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Archive for January, 2006

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January 31st, 2006

Robots ride out

Robots ride out

A bizarre video clip on the BBC’s website shows how ‘robot jockeys’ are being used in the Gulf to spare young children from the untold dangers of competitive camel racing.

Loop the movie to your favourite old skool drum and bass soundtrack and imagine how much better Formula 1 motor racing would be if a robot was allowed to drive around in the Ferrari instead of Michael Schu… Aha!

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January 30th, 2006

Virus writers target PR industry..?

Virus writers target PR industry..?

Virus writers are good at persuading people to open their messages by teasing them with the promise of illicit content. But how about this for social engineering? This email claims to be from a major newspaper that wants to publish my photo. All they want is for me to open the photo and check it’s okay… Oh, hang on a minute…


Your photograph has reached editing stage as part of an article we are publishing for our February edition of the Guardians business section. Can you check over the format and get back to us with your approval or any changes?

If the picture is not to your liking then please send a preferred one. We’ve attached the photo with the article here.

This looks like a new variant of a virus that was unleashed last November to exploit the weaknesses introduced by Sony BMG’s evil DRM software.

The email signs off with the name of an editor and the wrong website address for The Guardian. This is quite convincing, especially for those in media circles. Remember kids, if someone asks you to open an unexpected attachment. Just say no…

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January 30th, 2006

Vinyl Solutions

Vinyl Solutions

My name is Dave, and in the eighties and nineties I was an insatiable vinyl addict.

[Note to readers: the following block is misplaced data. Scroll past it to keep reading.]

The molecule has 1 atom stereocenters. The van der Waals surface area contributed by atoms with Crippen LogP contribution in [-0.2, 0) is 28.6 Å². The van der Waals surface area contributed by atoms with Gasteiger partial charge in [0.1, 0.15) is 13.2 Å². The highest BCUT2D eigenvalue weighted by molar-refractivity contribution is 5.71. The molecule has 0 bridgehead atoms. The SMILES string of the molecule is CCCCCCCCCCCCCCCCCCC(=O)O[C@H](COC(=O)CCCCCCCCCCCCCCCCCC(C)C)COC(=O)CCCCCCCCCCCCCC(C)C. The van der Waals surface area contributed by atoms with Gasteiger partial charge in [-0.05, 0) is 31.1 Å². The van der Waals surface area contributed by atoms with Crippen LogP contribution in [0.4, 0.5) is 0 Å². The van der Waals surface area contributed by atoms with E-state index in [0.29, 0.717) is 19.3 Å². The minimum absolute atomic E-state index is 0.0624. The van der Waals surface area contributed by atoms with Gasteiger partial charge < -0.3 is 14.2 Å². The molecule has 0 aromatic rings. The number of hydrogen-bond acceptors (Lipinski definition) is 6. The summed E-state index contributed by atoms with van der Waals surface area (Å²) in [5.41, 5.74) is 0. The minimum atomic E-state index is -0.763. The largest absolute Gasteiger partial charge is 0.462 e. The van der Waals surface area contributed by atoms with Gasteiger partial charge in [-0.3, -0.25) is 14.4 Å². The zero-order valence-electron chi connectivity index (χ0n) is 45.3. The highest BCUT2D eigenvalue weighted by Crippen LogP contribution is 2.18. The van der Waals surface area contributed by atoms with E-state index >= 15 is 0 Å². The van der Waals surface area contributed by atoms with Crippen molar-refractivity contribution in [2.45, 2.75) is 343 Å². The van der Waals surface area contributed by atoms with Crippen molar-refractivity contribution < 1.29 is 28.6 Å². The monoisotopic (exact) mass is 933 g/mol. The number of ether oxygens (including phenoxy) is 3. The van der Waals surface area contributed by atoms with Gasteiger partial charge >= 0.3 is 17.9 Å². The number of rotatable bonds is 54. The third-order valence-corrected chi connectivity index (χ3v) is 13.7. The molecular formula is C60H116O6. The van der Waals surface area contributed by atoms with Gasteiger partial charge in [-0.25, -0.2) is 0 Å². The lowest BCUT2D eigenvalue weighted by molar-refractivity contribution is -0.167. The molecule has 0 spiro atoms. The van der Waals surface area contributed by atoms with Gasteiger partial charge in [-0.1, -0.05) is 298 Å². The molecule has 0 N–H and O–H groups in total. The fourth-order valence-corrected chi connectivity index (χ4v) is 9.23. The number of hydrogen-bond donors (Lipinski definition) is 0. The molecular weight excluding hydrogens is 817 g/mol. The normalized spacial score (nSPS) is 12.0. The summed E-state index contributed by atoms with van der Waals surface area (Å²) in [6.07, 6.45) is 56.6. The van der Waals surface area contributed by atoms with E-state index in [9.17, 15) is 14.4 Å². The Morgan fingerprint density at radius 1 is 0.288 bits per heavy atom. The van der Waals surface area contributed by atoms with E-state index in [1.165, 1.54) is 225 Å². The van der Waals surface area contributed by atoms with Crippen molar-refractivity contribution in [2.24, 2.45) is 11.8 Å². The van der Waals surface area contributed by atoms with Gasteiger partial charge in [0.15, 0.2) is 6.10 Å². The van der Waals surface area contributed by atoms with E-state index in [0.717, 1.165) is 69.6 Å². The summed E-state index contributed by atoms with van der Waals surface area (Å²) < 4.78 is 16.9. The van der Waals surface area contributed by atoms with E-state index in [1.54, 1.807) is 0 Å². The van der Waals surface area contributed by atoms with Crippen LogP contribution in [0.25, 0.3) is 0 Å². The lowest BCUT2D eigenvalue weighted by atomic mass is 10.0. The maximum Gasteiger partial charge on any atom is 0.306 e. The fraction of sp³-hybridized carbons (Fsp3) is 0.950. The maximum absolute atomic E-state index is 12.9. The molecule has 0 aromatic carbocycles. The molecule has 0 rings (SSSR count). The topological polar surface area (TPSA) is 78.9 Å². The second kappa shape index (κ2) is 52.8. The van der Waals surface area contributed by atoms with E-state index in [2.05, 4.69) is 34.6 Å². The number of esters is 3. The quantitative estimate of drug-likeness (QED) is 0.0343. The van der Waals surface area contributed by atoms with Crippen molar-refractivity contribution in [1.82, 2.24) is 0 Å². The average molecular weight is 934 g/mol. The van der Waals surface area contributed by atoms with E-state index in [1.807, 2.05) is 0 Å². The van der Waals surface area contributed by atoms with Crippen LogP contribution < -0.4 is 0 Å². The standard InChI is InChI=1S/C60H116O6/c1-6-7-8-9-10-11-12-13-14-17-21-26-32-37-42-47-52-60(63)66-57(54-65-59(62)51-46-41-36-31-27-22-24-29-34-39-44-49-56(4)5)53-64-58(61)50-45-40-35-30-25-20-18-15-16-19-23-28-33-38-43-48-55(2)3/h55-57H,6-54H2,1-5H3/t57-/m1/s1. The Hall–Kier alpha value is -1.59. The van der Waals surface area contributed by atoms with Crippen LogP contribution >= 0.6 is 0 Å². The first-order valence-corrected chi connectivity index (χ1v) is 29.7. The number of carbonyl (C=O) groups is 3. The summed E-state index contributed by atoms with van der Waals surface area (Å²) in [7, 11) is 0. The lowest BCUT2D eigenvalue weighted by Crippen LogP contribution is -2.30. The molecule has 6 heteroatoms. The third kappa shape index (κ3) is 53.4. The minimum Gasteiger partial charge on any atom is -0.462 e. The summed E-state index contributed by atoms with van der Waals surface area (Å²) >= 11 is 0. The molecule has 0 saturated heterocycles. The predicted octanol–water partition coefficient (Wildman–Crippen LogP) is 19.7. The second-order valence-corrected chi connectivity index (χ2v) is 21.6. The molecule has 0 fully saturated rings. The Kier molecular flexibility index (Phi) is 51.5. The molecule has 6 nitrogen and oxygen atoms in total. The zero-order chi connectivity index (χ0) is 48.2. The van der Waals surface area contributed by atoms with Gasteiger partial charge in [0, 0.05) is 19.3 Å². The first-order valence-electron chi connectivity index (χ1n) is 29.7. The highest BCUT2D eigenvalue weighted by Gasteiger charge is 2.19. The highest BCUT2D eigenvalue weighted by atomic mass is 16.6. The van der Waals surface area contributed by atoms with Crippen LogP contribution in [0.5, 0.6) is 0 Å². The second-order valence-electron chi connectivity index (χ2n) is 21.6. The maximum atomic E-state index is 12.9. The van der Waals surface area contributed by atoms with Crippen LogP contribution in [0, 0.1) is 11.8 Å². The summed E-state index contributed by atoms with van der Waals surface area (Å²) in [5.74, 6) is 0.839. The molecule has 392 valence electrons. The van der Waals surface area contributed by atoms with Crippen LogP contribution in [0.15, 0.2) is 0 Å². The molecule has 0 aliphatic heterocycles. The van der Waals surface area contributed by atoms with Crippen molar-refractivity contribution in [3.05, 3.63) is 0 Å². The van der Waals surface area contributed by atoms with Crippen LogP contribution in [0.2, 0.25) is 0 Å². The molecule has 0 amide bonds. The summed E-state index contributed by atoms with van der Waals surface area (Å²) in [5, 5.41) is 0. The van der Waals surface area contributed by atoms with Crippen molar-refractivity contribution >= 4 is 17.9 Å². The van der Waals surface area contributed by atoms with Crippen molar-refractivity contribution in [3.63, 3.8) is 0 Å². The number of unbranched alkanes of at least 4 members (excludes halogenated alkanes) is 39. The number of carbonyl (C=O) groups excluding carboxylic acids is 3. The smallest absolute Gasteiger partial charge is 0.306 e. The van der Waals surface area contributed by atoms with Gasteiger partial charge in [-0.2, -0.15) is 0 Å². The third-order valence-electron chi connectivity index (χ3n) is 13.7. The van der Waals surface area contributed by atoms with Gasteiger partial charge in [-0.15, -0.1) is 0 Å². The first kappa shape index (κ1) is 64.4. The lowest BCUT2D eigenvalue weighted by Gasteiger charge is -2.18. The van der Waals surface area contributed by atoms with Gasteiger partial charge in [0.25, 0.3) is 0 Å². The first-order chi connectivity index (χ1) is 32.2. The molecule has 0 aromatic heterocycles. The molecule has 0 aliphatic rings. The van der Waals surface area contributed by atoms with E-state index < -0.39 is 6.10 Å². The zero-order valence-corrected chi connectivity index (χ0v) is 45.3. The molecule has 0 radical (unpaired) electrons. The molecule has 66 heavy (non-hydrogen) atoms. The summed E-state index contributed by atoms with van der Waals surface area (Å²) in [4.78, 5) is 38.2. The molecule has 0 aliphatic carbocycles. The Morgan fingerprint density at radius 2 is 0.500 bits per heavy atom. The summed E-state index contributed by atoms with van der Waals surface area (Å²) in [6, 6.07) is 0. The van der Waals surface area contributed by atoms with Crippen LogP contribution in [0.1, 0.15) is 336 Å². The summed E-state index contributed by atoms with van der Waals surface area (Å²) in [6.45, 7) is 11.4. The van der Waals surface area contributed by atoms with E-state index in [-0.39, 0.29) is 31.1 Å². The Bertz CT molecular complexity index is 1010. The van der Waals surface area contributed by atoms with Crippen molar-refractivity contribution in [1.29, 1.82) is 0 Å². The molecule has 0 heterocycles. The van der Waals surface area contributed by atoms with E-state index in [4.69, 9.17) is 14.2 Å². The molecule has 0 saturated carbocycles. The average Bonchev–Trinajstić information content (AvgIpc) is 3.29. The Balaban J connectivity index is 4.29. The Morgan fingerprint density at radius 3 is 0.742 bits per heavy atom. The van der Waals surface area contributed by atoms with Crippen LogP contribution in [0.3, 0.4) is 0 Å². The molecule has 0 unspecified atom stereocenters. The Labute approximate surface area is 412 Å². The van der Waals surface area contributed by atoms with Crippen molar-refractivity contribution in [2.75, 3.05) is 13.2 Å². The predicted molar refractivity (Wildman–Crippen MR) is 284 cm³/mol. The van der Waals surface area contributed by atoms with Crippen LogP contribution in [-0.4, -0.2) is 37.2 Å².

In the new millennium I may be getting older and fatter myself, but the equipment I now use to play music on is modern, svelte, and as completely incompatible with my old long players as I now find myself to be with the Top 40.

All of my vinyl is stacked in dusty boxes, taking up loft space alongside various generations of record players and ‘music centres’. But it remains the best music I’ve ever owned, and it’s frustrating to replace it piecemeal with painfully trawled digital downloads each time the old tunes spring to mind.

And I’m not alone – many of my friends, even the really geeky ones, bemoan the loss of their vinyl memories and complain that legal download sites simply don’t encode the range of music they’re after. All this despite the fact that deep down they know that with a PC, an old Hi-Fi and a suitable tangle of cables there must be a simple solution out there.

This featurette from BBC Technology digs deeper, unearthing the GF-350 turntable / CD-R combo from Teac that just screams ‘birthday present’, as well as discussing the dark art of hooking up phono pre-amps and record deck outputs to boost record signal levels. Be careful how much of the advice you follow though – Sonic Solutions for example is in the business of removing all the hisses, crackles and pops from analogue transfer, and surely those are some of the best bits?

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January 24th, 2006

Mobile Phone Web Server

Mobile Phone Web Server

Looks like those Finns have been at the vodka again – as if the idea of using a mobile phone as a web server wasn’t far out enough for them, they also decided the best way to achieve this would be to port Apache to the Symbian OS which is used by many smart-phones. Apache (an open source web server used by millions) is of course a great piece of software, but you normally expect to find it running on a decent sized computer with lots of processing power, storage and bandwidth – the polar oppisite, in fact, of a mobile phone. Still, to their credit the guys at Nokia Research Center pulled it off and even managed to include mod_python so the device can run Python scripts.

Easy to laugh at this – but when you think about how fast the bandwidth and processing horsepower available to mobile devices is increasing, the idea starts to look intruiging. Imagine a world where everybody carries around their own web server, it raises some interesting prospects.